KAROM Himalayan Crystal Salt is a wholesale business tucked away behind the video shop in Maleny. It’s off the beaten track of Maple Street, but locals in the know make a point of stopping in to buy Himalayan table salt and salt lamps at wholesale prices (an offer proprietor Alan McDonald reserves for our community). What most don’t realise when they come in for their salt fix, is that there’s a bigger story behind this small business.
ALAN first heard about the purity and rich mineral content of Himalayan crystal salt in 2003 and began importing it to Australia through Pakistani traders, who were essentially middle men from the elite class.
Alan found them difficult to deal with and after a few years grew frustrated with the inconsistent quality of salt he was receiving. He resolved to cut out the middle man and find his own supplier close to the Khewra salt mines, 260 kilometres from Lahore.
Around this time he began receiving phone calls at odd hours of the night from Saira Chohan, an 18-year-old Pakistani woman who spoke broken English, asking if he wanted to buy salt. It turned out her family were also fed up with how the traders from the elite class were treating them. They also wanted to cut out the middle men.
“The English-speaking elites run the trading world in Pakistan and prey upon the ignorance of the artisans,” says Alan. “The bloke the Chohan’s were dealing with before me was a typical salesman who promised them everything and gave them nothing. He didn’t honour his contracts with the family and didn’t pay them properly.
“What is remarkable with Muhammed Chohan, the father of the family, is that he has educated all six of his daughters. He understood the only way they’d move forward was for his children to gain these skills, so he sent them to university.”
Alan booked his flight to Pakistan, made his way north to Gujranwala, where the Chohan family greeted him with open arms — but not a word of English.
An Urdu-speaking family of four adults and nine children, they gave him a place to sleep in their crowded home — a simple room with a bed and a salt lamp. With no-one else speaking English, Saira took on the role of translator.
The Chohans took Alan to the ancient Khewra salt mines, where the supercharged, mineral-rich salt has been sitting unsullied for 250 million years. It is believed salt was first mined at Khewra around 320 BC following discovery by Alexander the Great. The story goes that on a rest stop during Alexander’s visit to South Asia, the soldier’s horses began licking the rocks, thus leading to the discovery of the mines.
The mine has an estimated total of 220 million tonnes of rock salt deposits, sits at 288 metres above sea level, and extends more than 700 metres inside the mountain. It is the second largest in the world (the largest is in Canada).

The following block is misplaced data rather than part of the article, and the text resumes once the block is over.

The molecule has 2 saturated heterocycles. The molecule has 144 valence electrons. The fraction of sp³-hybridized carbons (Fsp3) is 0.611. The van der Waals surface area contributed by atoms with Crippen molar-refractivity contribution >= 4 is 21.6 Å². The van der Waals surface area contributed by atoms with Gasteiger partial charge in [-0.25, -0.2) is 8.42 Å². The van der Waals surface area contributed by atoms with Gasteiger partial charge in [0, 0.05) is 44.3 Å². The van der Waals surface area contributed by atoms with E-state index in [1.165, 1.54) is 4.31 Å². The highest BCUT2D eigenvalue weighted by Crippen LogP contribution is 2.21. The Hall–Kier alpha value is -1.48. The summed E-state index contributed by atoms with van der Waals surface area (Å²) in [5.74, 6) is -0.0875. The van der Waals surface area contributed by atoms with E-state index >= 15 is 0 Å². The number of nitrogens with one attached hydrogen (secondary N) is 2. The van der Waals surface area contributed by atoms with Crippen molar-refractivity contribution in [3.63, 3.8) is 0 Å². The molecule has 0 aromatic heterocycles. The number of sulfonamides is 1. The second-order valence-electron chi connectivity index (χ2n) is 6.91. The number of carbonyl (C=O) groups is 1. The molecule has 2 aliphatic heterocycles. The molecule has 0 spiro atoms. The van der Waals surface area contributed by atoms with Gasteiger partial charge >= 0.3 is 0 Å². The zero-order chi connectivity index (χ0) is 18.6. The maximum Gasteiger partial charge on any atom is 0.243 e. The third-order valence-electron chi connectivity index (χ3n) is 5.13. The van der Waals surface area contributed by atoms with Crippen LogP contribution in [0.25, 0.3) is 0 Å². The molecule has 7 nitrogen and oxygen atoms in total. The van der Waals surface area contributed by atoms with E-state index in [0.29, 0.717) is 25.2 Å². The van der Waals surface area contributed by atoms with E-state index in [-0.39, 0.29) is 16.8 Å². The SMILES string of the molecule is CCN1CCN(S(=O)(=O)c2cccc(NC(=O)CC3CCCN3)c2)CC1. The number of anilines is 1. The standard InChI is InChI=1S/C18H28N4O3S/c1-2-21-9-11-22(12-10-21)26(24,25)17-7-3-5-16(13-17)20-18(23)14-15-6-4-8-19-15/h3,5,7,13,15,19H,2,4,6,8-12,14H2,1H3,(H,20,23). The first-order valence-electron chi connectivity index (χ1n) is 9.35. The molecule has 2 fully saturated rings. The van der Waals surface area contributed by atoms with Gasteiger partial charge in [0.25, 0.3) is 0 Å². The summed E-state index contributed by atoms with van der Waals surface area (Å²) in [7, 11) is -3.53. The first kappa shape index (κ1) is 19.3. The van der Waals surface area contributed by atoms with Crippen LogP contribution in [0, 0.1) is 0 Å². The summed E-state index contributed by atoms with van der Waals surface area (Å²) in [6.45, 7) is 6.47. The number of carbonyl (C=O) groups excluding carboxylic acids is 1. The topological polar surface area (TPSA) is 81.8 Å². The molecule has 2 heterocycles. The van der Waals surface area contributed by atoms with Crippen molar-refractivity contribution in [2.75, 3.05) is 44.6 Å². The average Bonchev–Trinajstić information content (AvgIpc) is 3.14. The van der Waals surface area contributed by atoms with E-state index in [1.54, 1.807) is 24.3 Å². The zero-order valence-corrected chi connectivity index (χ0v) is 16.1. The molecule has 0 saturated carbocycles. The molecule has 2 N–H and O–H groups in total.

“It’s profoundly still and incredibly beautiful inside the mines,” says Alan. “You feel rather awed by it. An electric trolley takes you in for thousands of feet. You can be going along for 20 minutes, shine a light on the wall and it’s salt all the way along. The temperature in the mine varies by only one degree all year, while outside it can be snowing or baking you to death. It’s like going into timelessness and it’s quite disconnected from the outside world.”
The Pakistani government owns the mines and sells the initial production to wholesalers, who pile up the salt on the desert plains to be sent to factories for sorting. It’s then either ground into salt or carved into lamps by artisans.
The pink hue of the salt denotes its high trace mineral content, including magnesium, calcium, iron and 80 other natural elements beneficial for health.
The lamps aren’t merely decorative; they are negative ion-generators and are very useful in humid climates like ours. The salt attracts moist air laden with bacteria and fungi, which is neutralised through the antibacterial and antifungal quality of salt, and kept dry by the gentle heat of the lamp.
“To obtain the best salt I invested in a grinding plant with the Chohan family,” says Alan.
Alan also travelled to Taxila, a beautiful stone-working area 130 kilometres northwest of Islamabad, in order to secure a supply of marble for the bases of his lamps. Most salt lamps are made with wooden bases that require fumigation in quarantine, which contaminates the salt.
The children in the Chohan’s village call Alan ‘the salt man’, and while he’s stayed with the family three times, he’s hesitant to return due to the current political instability in the region.
“People do go missing over there and I’ve got three young sons here and a partner, so although I love travelling in that part of the world, I’m staying here for now.”